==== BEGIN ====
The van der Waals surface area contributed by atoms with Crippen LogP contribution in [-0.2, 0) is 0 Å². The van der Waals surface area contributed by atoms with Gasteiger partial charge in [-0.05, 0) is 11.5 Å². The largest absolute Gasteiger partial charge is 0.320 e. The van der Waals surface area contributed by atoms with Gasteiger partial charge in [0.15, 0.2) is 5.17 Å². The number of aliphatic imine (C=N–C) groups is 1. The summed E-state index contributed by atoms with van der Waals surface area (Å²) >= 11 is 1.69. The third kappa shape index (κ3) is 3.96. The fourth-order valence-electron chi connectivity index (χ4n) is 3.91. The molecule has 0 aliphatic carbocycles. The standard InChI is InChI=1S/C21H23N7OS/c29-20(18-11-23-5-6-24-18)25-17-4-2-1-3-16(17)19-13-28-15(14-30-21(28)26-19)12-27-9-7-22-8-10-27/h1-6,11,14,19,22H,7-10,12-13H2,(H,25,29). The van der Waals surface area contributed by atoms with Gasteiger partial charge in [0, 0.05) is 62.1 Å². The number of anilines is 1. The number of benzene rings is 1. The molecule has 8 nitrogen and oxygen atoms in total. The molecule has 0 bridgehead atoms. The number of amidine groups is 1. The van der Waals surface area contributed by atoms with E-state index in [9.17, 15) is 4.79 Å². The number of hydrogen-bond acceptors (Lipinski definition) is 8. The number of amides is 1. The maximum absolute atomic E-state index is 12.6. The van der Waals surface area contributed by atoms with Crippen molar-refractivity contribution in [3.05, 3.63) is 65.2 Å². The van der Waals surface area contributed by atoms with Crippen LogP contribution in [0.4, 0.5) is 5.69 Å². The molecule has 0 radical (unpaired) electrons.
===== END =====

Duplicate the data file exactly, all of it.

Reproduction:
The van der Waals surface area contributed by atoms with Crippen LogP contribution in [-0.2, 0) is 0 Å². The van der Waals surface area contributed by atoms with Gasteiger partial charge in [-0.05, 0) is 11.5 Å². The largest absolute Gasteiger partial charge is 0.320 e. The van der Waals surface area contributed by atoms with Gasteiger partial charge in [0.15, 0.2) is 5.17 Å². The number of aliphatic imine (C=N–C) groups is 1. The summed E-state index contributed by atoms with van der Waals surface area (Å²) >= 11 is 1.69. The third kappa shape index (κ3) is 3.96. The fourth-order valence-electron chi connectivity index (χ4n) is 3.91. The molecule has 0 aliphatic carbocycles. The standard InChI is InChI=1S/C21H23N7OS/c29-20(18-11-23-5-6-24-18)25-17-4-2-1-3-16(17)19-13-28-15(14-30-21(28)26-19)12-27-9-7-22-8-10-27/h1-6,11,14,19,22H,7-10,12-13H2,(H,25,29). The van der Waals surface area contributed by atoms with Gasteiger partial charge in [0, 0.05) is 62.1 Å². The number of anilines is 1. The number of benzene rings is 1. The molecule has 8 nitrogen and oxygen atoms in total. The molecule has 0 bridgehead atoms. The number of amidine groups is 1. The van der Waals surface area contributed by atoms with E-state index in [9.17, 15) is 4.79 Å². The number of hydrogen-bond acceptors (Lipinski definition) is 8. The number of amides is 1. The maximum absolute atomic E-state index is 12.6. The van der Waals surface area contributed by atoms with Crippen molar-refractivity contribution in [3.05, 3.63) is 65.2 Å². The van der Waals surface area contributed by atoms with Crippen LogP contribution in [0.4, 0.5) is 5.69 Å². The molecule has 0 radical (unpaired) electrons.